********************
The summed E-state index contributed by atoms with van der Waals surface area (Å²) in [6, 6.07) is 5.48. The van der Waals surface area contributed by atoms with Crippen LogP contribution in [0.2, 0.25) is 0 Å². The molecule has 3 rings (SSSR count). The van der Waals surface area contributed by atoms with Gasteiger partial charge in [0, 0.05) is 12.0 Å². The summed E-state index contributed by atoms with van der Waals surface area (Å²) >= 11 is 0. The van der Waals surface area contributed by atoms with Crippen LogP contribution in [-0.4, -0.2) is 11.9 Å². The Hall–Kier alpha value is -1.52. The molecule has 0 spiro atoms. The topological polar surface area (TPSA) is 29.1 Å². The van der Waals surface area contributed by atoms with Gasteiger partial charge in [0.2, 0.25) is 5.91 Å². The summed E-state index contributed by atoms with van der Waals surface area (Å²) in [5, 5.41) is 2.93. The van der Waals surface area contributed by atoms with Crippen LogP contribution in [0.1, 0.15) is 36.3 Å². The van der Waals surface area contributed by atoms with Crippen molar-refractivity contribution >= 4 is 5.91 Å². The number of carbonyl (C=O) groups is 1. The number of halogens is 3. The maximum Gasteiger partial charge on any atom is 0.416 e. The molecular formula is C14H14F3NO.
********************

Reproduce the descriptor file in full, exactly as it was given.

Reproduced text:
The summed E-state index contributed by atoms with van der Waals surface area (Å²) in [6, 6.07) is 5.48. The van der Waals surface area contributed by atoms with Crippen LogP contribution in [0.2, 0.25) is 0 Å². The molecule has 3 rings (SSSR count). The van der Waals surface area contributed by atoms with Gasteiger partial charge in [0, 0.05) is 12.0 Å². The summed E-state index contributed by atoms with van der Waals surface area (Å²) >= 11 is 0. The van der Waals surface area contributed by atoms with Crippen LogP contribution in [-0.4, -0.2) is 11.9 Å². The Hall–Kier alpha value is -1.52. The molecule has 0 spiro atoms. The topological polar surface area (TPSA) is 29.1 Å². The van der Waals surface area contributed by atoms with Gasteiger partial charge in [0.2, 0.25) is 5.91 Å². The summed E-state index contributed by atoms with van der Waals surface area (Å²) in [5, 5.41) is 2.93. The van der Waals surface area contributed by atoms with Crippen LogP contribution in [0.1, 0.15) is 36.3 Å². The van der Waals surface area contributed by atoms with Crippen molar-refractivity contribution >= 4 is 5.91 Å². The number of carbonyl (C=O) groups is 1. The number of halogens is 3. The maximum Gasteiger partial charge on any atom is 0.416 e. The molecular formula is C14H14F3NO.